Additionally, an important element of acquiring vocabulary is integrating it into use in speech and writing.

This activity encourages students to recognize when target words are being used and will (hopefully!) encourage them to use the word themselves.

? Variations on Using Tally Marks to Practice Vocabulary

While those are the two most common ways I use this strategy, there are some variations that keep it fresh.

  • Play against another class
  • Search texts or the internet for the word and add that to the tally
  • Have students continue play at home with families (This one is hysterical because you’ll get emails from parents whose three-year-olds start walking around saying, “I’m famished.”)
  • Pit two texts against each other to see which one has more applications of the word. It’s unlikely the text will have lots of examples of the word, but it will have times when you can use the word to discuss the text.
  • Play until a certain number of tallies has been reached (rather than a certain amount of time).
  • Pit two words against each other to see which word can get more tallies.
  • Use the same strategy, but in writing instead of discussion.

? Using Tally Charts in Vocabulary Practice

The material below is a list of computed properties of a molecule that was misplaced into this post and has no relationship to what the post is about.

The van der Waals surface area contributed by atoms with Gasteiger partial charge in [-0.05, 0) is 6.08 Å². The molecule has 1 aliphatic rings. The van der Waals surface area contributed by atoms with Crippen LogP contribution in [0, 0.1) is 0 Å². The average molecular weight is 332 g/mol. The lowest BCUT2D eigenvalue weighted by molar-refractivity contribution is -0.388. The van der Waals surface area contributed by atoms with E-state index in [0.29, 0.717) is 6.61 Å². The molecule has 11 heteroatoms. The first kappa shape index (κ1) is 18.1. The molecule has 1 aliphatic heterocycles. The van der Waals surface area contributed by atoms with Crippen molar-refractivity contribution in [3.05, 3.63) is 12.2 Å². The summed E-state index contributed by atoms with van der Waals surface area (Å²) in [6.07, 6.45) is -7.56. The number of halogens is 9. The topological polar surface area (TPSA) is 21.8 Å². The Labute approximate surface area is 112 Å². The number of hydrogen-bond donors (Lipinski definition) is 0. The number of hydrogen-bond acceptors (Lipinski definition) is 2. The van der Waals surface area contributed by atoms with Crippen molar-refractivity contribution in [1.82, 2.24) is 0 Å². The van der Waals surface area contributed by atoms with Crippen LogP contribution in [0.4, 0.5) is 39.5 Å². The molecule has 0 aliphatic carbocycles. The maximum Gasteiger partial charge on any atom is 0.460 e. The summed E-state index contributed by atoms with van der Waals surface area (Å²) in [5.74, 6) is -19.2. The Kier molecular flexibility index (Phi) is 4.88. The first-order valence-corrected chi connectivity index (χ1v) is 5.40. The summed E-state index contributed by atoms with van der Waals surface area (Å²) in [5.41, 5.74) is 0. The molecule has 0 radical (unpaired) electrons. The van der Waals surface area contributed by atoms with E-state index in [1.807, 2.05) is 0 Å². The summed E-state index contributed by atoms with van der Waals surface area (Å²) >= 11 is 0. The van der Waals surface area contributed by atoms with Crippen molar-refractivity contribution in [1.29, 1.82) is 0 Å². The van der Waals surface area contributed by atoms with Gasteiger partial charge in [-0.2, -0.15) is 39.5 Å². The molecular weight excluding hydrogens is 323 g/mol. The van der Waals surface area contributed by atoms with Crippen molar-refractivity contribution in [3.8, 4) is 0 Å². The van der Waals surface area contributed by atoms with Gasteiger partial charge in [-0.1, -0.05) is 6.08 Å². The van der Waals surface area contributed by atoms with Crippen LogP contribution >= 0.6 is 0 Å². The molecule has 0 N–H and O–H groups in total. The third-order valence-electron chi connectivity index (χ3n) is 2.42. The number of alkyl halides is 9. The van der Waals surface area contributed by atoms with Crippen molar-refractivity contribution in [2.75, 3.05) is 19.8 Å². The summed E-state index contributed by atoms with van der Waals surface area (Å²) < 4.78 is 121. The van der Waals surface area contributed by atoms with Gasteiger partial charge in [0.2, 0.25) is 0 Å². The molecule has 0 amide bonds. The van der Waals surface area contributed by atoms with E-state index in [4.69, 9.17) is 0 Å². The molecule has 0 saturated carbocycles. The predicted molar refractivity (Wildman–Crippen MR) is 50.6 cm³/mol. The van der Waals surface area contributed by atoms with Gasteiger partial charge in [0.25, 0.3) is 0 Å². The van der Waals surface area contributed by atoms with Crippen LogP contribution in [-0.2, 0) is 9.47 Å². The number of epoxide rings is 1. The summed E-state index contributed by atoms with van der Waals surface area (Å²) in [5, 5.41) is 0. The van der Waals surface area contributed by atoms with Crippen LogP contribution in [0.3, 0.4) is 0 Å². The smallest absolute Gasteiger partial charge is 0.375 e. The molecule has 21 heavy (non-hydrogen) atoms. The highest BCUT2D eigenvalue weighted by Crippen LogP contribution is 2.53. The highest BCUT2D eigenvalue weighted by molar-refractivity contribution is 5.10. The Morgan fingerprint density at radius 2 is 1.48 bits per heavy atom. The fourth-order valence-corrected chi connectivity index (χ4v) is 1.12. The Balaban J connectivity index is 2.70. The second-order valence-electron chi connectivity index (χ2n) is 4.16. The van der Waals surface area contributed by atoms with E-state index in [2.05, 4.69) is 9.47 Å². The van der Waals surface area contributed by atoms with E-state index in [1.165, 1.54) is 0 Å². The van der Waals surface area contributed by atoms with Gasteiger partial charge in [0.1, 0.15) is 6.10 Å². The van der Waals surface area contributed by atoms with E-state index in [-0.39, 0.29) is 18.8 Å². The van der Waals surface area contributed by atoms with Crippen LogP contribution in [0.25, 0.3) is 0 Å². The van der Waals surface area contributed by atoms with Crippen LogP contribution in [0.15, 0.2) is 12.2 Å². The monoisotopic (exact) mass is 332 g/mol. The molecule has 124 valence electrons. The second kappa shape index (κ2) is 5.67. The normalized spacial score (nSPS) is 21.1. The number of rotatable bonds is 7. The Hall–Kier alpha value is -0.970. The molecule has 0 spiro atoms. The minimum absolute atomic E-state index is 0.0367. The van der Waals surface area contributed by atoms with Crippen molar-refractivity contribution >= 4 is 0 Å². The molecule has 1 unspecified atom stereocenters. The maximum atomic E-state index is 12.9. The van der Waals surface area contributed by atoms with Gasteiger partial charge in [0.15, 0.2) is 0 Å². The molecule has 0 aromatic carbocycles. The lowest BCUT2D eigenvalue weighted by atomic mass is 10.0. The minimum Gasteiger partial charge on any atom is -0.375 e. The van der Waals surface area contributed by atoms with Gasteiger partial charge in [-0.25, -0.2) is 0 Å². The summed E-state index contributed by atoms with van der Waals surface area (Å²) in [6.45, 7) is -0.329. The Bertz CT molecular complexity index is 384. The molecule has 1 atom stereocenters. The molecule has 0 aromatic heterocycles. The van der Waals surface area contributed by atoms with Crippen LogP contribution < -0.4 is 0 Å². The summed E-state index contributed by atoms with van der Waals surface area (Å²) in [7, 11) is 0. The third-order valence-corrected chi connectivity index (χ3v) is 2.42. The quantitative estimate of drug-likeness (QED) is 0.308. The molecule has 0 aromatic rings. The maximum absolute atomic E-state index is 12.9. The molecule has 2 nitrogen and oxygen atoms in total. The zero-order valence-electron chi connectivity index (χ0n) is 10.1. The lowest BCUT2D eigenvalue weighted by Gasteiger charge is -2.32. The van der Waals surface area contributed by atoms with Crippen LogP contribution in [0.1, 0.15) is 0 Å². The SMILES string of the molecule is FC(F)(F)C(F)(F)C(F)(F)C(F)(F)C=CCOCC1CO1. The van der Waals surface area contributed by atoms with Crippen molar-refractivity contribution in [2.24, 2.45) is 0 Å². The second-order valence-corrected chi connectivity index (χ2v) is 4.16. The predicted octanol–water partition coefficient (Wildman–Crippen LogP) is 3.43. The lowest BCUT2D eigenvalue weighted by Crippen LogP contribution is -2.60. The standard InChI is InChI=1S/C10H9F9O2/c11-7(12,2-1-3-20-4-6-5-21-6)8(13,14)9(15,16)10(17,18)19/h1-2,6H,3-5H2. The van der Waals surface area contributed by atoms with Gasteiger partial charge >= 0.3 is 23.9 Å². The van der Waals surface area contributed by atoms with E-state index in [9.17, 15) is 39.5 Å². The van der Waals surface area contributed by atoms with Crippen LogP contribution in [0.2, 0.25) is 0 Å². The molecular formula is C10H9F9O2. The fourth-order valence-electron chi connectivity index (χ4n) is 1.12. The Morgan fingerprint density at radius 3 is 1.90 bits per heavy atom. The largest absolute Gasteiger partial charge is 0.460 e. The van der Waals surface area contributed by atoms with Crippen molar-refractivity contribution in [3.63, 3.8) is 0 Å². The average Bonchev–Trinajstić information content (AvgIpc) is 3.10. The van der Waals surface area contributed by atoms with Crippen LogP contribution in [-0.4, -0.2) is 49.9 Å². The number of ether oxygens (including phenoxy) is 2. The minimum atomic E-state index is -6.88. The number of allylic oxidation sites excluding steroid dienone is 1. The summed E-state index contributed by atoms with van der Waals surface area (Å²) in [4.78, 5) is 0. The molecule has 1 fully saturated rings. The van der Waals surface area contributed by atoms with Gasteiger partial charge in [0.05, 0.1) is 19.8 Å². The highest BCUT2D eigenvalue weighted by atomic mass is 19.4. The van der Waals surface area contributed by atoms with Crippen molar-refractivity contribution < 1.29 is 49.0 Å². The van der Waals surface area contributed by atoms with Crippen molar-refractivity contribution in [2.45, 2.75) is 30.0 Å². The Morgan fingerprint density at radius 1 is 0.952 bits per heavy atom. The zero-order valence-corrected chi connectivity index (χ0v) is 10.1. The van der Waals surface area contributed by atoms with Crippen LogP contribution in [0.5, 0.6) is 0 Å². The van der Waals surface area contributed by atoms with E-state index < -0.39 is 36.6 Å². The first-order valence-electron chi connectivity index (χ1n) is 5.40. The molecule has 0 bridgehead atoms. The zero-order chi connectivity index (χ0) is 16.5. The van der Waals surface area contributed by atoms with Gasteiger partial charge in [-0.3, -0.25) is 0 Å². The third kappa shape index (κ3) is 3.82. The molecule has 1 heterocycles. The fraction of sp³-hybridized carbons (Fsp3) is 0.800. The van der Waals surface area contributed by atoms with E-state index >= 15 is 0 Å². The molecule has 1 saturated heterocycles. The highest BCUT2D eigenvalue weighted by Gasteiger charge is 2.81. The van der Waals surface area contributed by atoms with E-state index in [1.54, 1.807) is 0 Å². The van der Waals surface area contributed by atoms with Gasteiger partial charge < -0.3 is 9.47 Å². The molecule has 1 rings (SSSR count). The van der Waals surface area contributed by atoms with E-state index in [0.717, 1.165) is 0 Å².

In addition to the tally marks, I like to use tally charts as well.

To do this, save the data from a number of times you’ve used this strategy.

I just take a picture of the tally boards, but you can do it more formally if you like.

Once I have five or so words we’ve done, I have the students create tally charts to compare the words.

Sometimes I have them set the chart up themselves, and sometimes I give them a chart with the words already on it.

They then look at the data from previous classes and fill in the chart.

Once they’ve filled in the chart, we have a discussion about it.

I ask questions like:

  • Was the word used most often then the one you use most often now?
  • Did any words surprise you? Did you think they’d be more or less used than they actually were?
  • Had you forgotten any of the words?
  • Would people outside of our class have similar results in their everyday vocabulary?
  • In what ways does the frequency of a word’s use reflect its importance? In what ways does it not?

? Wrapping Up:

Language Arts teachers often encourage other content areas to read and write across the curriculum. It’s equally important that we incorporate mathematics principles across the curriculum, too.

By using tally marks in class, we send the message that math tools and strategies apply in a wide range of ways.

This activity is super low prep (all you really need is a target word), which makes it ultra useful. It’s also flexible as far as grade levels. It can be played equally effectively with seven-year-olds and seventeen-year-olds. I love that!

Most importantly, anecdotally I’ve found that it really does lead students to use the words more often, which is the real goal.

I hope you like it as much as I do!?

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Lisa Van Gemert

Lisa loves words & helping kids love words, too. Her grandparents were deaf, and she loves words made with hands as much as words made with pens and typewriters and voices. Lisa lives in Arlington, Texas, with her Aussie husband, Steve.